Monday, April 18, 2011

Early to Bed

**More sleep=more energy for swing pushing**

In Church yesterday, someone brought up the whole notion of 'early to bed, early to rise makes the body healthy and wise'. And several us talked afterwards about how we really do feel like we're more on our game when we try to live by this. If only I weren't so bad at it. When Rockstar approaches me around 9:45 and says, 'should we close up shop down here?', I generally look at him like he's crazy. 9:45! Who goes to bed at 9:45?! There is much to be done (blogging, working, reading, to-do-listing, etc.,) and at least an hour or two yet to use!

With a newborn, you have no choice about sleep deprivation. But now that Lil' Drummer generally(finally!!) sleeps well, I have myself to blame when I wake up feeling like I'm made of lead. Oh the eternal struggle:to give up some of those evening hours that are some of my only uninterrupted time to get things done/talk to my husband, or to rest up for the day ahead.

Some nights I sit there working on charts and watch the minutes on the clock tick by. On one hand, I want to finish the charts and feel better the next day with the kiddos because I won't have work hanging over my head. But when I stay up to finish the charts? I always suffer the consequences.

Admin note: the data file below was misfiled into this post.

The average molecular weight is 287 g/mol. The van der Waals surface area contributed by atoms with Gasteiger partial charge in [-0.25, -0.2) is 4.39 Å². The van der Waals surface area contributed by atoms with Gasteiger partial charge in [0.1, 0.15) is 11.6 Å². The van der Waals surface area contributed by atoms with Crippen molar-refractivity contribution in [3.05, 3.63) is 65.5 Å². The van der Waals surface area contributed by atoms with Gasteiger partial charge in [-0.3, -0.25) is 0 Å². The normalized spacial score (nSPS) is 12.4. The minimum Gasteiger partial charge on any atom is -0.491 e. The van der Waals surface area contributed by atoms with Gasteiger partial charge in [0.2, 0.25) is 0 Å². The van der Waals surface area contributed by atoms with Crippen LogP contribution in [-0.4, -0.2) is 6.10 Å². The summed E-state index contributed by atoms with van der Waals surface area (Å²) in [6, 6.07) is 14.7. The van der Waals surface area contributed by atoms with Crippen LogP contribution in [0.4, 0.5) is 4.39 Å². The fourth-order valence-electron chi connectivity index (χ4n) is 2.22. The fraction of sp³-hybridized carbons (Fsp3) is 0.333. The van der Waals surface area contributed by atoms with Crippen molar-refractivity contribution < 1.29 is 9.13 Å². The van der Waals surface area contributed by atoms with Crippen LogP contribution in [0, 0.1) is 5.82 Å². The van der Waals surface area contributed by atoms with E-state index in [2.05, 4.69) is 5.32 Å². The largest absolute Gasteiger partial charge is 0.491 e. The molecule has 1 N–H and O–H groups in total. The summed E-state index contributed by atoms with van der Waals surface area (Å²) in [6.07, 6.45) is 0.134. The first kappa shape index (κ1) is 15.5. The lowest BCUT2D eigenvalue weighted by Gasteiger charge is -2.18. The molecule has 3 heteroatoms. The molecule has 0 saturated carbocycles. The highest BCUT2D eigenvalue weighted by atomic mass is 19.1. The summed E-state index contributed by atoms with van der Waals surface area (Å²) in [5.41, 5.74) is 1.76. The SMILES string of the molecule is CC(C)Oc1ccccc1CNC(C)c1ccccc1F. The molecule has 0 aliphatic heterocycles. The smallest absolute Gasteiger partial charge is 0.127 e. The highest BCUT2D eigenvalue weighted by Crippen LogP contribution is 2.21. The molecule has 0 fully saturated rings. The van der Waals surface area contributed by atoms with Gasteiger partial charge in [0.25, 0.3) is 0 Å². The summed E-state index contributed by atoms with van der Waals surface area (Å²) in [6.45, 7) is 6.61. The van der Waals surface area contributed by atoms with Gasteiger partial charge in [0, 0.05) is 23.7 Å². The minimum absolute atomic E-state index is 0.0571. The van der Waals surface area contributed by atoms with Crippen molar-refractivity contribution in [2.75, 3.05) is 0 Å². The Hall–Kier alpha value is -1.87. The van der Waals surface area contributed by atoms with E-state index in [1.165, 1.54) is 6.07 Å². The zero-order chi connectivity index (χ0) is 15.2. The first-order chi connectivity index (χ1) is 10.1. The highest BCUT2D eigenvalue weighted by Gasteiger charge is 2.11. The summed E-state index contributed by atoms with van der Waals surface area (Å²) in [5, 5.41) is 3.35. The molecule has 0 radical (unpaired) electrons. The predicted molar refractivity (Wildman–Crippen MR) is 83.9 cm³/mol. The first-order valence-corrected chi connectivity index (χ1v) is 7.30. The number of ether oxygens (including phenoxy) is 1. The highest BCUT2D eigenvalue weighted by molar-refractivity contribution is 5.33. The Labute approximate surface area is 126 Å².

Saturday night, for example, Rockstar and I stayed up after midnight watching a movie that didn't end up being worth it. The kids woke up around 7:30, which isn't even early at this point in my life. But still, a nighttime teething interruption, combined with a late bedtime, and I was left feeling like movement out of my bed was akin to climbing Everest. I knew Rockstar was probably feeling the same, but I was too overcome with gratitude to feel selfish when he rolled downstairs with the kids and let me get a few more minutes of shut-eye.

**Too tired to worry about dinner? Pizza at the park!**